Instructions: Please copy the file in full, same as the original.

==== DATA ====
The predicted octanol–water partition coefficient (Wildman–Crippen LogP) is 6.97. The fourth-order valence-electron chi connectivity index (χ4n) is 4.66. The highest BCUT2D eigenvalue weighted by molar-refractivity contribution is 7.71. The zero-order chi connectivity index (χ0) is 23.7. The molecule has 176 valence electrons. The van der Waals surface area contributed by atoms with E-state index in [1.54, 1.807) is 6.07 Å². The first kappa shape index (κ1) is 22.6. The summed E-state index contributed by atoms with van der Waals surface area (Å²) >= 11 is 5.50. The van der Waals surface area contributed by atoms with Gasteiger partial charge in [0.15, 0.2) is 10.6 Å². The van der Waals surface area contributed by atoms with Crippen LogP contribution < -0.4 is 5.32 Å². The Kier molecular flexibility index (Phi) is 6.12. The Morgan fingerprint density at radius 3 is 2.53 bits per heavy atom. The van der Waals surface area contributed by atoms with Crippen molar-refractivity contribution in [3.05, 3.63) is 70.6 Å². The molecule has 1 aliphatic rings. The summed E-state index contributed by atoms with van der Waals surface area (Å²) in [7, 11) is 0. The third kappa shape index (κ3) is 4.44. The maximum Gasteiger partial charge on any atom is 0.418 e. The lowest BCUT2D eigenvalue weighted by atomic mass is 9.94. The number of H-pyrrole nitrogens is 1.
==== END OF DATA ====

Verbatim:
The predicted octanol–water partition coefficient (Wildman–Crippen LogP) is 6.97. The fourth-order valence-electron chi connectivity index (χ4n) is 4.66. The highest BCUT2D eigenvalue weighted by molar-refractivity contribution is 7.71. The zero-order chi connectivity index (χ0) is 23.7. The molecule has 176 valence electrons. The van der Waals surface area contributed by atoms with E-state index in [1.54, 1.807) is 6.07 Å². The first kappa shape index (κ1) is 22.6. The summed E-state index contributed by atoms with van der Waals surface area (Å²) >= 11 is 5.50. The van der Waals surface area contributed by atoms with Gasteiger partial charge in [0.15, 0.2) is 10.6 Å². The van der Waals surface area contributed by atoms with Crippen LogP contribution < -0.4 is 5.32 Å². The Kier molecular flexibility index (Phi) is 6.12. The Morgan fingerprint density at radius 3 is 2.53 bits per heavy atom. The van der Waals surface area contributed by atoms with Crippen molar-refractivity contribution in [3.05, 3.63) is 70.6 Å². The molecule has 1 aliphatic rings. The summed E-state index contributed by atoms with van der Waals surface area (Å²) in [7, 11) is 0. The third kappa shape index (κ3) is 4.44. The maximum Gasteiger partial charge on any atom is 0.418 e. The lowest BCUT2D eigenvalue weighted by atomic mass is 9.94. The number of H-pyrrole nitrogens is 1.